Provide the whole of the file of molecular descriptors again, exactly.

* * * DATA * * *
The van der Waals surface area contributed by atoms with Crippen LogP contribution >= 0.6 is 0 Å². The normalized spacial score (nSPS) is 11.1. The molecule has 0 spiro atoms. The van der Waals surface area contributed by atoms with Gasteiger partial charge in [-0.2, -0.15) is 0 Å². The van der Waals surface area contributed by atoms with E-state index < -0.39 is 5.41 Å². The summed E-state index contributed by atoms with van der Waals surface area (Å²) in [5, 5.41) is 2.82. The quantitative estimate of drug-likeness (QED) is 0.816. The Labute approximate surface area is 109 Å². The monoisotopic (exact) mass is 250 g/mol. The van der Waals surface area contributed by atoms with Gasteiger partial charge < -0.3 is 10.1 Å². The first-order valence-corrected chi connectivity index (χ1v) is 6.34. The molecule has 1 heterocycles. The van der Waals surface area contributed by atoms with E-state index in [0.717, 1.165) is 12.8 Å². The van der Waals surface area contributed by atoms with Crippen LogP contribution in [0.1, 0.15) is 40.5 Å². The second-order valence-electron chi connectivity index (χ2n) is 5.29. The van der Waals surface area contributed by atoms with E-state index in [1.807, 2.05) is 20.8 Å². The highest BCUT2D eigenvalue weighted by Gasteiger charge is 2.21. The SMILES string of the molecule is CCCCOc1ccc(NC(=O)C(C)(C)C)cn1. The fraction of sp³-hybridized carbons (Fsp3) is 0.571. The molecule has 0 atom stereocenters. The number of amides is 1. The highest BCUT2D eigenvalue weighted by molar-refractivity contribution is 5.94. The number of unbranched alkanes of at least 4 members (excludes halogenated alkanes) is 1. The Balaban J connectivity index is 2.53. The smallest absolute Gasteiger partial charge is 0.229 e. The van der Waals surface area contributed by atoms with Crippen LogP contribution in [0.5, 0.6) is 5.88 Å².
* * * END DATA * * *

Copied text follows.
The van der Waals surface area contributed by atoms with Crippen LogP contribution >= 0.6 is 0 Å². The normalized spacial score (nSPS) is 11.1. The molecule has 0 spiro atoms. The van der Waals surface area contributed by atoms with Gasteiger partial charge in [-0.2, -0.15) is 0 Å². The van der Waals surface area contributed by atoms with E-state index < -0.39 is 5.41 Å². The summed E-state index contributed by atoms with van der Waals surface area (Å²) in [5, 5.41) is 2.82. The quantitative estimate of drug-likeness (QED) is 0.816. The Labute approximate surface area is 109 Å². The monoisotopic (exact) mass is 250 g/mol. The van der Waals surface area contributed by atoms with Gasteiger partial charge < -0.3 is 10.1 Å². The first-order valence-corrected chi connectivity index (χ1v) is 6.34. The molecule has 1 heterocycles. The van der Waals surface area contributed by atoms with E-state index in [0.717, 1.165) is 12.8 Å². The van der Waals surface area contributed by atoms with Crippen LogP contribution in [0.1, 0.15) is 40.5 Å². The second-order valence-electron chi connectivity index (χ2n) is 5.29. The van der Waals surface area contributed by atoms with E-state index in [1.807, 2.05) is 20.8 Å². The highest BCUT2D eigenvalue weighted by Gasteiger charge is 2.21. The SMILES string of the molecule is CCCCOc1ccc(NC(=O)C(C)(C)C)cn1. The fraction of sp³-hybridized carbons (Fsp3) is 0.571. The molecule has 0 atom stereocenters. The number of amides is 1. The highest BCUT2D eigenvalue weighted by molar-refractivity contribution is 5.94. The number of unbranched alkanes of at least 4 members (excludes halogenated alkanes) is 1. The Balaban J connectivity index is 2.53. The smallest absolute Gasteiger partial charge is 0.229 e. The van der Waals surface area contributed by atoms with Crippen LogP contribution in [0.5, 0.6) is 5.88 Å².